Researchers have tested a range of variables in horses in a bid to identify factors that affect platelet concentrations in platelet-rich plasma preparations.
Platelet-rich plasma – blood plasma that has been enriched with platelets – has been shown to be safe and effective in promoting natural processes of soft tissue healing or reconstruction in humans and horses.
However, variability in platelet concentrations have been observed in practice between platelet-rich plasma preparations from different patients or from the same individual under different conditions.
Researchers from the University of Bologna in Italy wanted to see if environmental variables influenced platelet concentrations in horses.
Six healthy standardbred mares were used in the study, the findings of which have been reported in the open-access journal Acta Veterinaria Scandinavica. They were exposed to six different variables with a one-week washout period between variables, and platelet-rich plasma was subsequently produced from the blood drawn from each horse.
The variables were drawing blood at 7am (Day group), at 7pm (Night group), during a state of dehydration, over-hydration, treatment over five days with the non-steroidal anti-inflammatory drug (NSAID) ketoprofen, and training time on a treadmill.
In each case, 450ml of blood was harvested from the jugular vein. The separation of the blood cells was carried out within three hours after the sampling using a refrigerated laboratory centrifuge.
Noemi Romagnoli and her colleagues found that platelet concentrations were significantly higher in horses treated with ketoprofen. The leukocyte concentration increased 2–9 fold with respect to whole blood in the platelet-rich plasma when compared with the Day group.
A higher white blood cell concentration was measured in the platelet-rich plasma of the dehydration group as compared with the Day group and this difference was statistically significant.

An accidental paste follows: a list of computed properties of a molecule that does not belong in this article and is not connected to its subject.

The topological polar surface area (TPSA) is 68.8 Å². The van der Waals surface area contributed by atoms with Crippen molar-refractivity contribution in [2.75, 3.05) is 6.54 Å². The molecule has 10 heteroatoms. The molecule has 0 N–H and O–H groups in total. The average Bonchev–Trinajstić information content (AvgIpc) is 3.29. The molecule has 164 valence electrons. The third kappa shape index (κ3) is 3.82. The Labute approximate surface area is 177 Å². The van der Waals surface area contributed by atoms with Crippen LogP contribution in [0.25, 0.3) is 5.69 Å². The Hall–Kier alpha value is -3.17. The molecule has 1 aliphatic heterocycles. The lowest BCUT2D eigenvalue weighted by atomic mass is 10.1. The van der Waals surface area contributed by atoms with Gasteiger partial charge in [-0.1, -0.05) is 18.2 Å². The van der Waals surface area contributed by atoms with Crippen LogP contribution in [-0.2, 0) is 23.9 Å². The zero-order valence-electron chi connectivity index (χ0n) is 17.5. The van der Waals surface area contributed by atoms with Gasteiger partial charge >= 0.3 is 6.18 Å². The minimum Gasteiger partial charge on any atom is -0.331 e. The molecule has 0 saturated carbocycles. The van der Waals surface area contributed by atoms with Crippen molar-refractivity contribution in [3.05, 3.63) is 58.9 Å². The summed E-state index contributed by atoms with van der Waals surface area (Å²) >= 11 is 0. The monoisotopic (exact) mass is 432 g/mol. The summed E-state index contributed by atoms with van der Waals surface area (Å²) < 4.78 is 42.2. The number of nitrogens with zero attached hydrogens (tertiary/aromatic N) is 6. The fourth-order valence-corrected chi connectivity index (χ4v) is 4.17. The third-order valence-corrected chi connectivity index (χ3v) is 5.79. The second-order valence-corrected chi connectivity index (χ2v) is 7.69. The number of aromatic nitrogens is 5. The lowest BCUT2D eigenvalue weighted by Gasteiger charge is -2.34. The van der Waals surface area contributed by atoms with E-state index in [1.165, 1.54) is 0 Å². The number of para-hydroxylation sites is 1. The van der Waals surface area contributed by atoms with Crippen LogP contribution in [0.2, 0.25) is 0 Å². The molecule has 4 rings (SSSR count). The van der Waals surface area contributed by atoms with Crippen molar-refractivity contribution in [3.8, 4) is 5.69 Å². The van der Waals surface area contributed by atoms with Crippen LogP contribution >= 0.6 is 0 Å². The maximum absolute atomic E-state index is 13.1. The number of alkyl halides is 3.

“The results demonstrated that the platelet concentration in platelet-rich plasma was significantly higher in horses treated with NSAIDs as compared to the Day group.
“However, it was not possible to find any significant differences associated with the other variables,” the study team reported.
They said a difference was detected between the Day and Night sampling in the white blood cell concentration in the platelet-rich plasma.
“Clinicians should be aware that the effects of platelet-rich plasma are based not solely on platelet concentration, even though many of the reparative factors are contained in the platelets.
“The optimal combination of each cellular component in the platelet-rich plasma remains unknown and, since recent studies do not report ideal platelet or white blood cell concentrations, it is unknown which platelet-rich plasma preparation is best for each clinical indication.”
The researchers said the influence of ketoprofen on platelet concentration in the prepared plasma was probably due to decreased platelet aggregation, as with other NSAIDs.
“It would be of pivotal importance to assess whether the reduced aggregation ability of the platelets could further affect the release of the mediators and factors necessary for the platelet-rich plasma to be effective.”
Ketoprofen was selected for the study due to its frequent use in horses.
“During platelet-rich plasma preparation, the presence of NSAIDs in the blood would prevent the production of tromboxane A2 by platelets since it is a strong platelet aggregating factor.
“This information is crucial in order to know whether or not to suspend the NSAID treatment before platelet-rich plasma production.”
The researchers said environmental variation in platelet concentrations should be taken into consideration during platelet-rich plasma preparation.
Romagnoli was joined in the study by Riccardo Rinnovati, , Fabio Gentilini, Carlotta Lambertini and Alessandro Spadari.
The influence of environmental variables on platelet concentration in horse platelet-rich plasma
Riccardo Rinnovati, Noemi Romagnoli, Fabio Gentilini, Carlotta Lambertini and Alessandro Spadari
Acta Veterinaria Scandinavica 2016 58:45 DOI: 10.1186/s13028-016-0226-3